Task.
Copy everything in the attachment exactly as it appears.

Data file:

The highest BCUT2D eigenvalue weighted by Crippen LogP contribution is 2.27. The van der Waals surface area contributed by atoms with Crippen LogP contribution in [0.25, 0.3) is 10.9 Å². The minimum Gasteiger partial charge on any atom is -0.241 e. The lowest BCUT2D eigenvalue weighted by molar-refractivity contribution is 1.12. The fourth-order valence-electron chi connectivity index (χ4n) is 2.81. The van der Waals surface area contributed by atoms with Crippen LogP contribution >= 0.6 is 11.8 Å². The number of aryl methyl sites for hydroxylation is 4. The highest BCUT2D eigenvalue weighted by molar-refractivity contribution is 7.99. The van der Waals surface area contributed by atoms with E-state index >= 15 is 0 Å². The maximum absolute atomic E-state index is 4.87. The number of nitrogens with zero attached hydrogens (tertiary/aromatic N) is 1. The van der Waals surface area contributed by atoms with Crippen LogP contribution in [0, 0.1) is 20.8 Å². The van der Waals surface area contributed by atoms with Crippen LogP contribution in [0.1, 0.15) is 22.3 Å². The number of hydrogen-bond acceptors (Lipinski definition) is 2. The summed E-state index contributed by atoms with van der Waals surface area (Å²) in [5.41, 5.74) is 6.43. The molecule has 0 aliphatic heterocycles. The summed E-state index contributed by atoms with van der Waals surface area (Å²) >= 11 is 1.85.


The highest BCUT2D eigenvalue weighted by Crippen LogP contribution is 2.27. The van der Waals surface area contributed by atoms with Crippen LogP contribution in [0.25, 0.3) is 10.9 Å². The minimum Gasteiger partial charge on any atom is -0.241 e. The lowest BCUT2D eigenvalue weighted by molar-refractivity contribution is 1.12. The fourth-order valence-electron chi connectivity index (χ4n) is 2.81. The van der Waals surface area contributed by atoms with Crippen LogP contribution >= 0.6 is 11.8 Å². The number of aryl methyl sites for hydroxylation is 4. The highest BCUT2D eigenvalue weighted by molar-refractivity contribution is 7.99. The van der Waals surface area contributed by atoms with E-state index >= 15 is 0 Å². The maximum absolute atomic E-state index is 4.87. The number of nitrogens with zero attached hydrogens (tertiary/aromatic N) is 1. The van der Waals surface area contributed by atoms with Crippen LogP contribution in [0, 0.1) is 20.8 Å². The van der Waals surface area contributed by atoms with Crippen LogP contribution in [0.1, 0.15) is 22.3 Å². The number of hydrogen-bond acceptors (Lipinski definition) is 2. The summed E-state index contributed by atoms with van der Waals surface area (Å²) in [5.41, 5.74) is 6.43. The molecule has 0 aliphatic heterocycles. The summed E-state index contributed by atoms with van der Waals surface area (Å²) >= 11 is 1.85.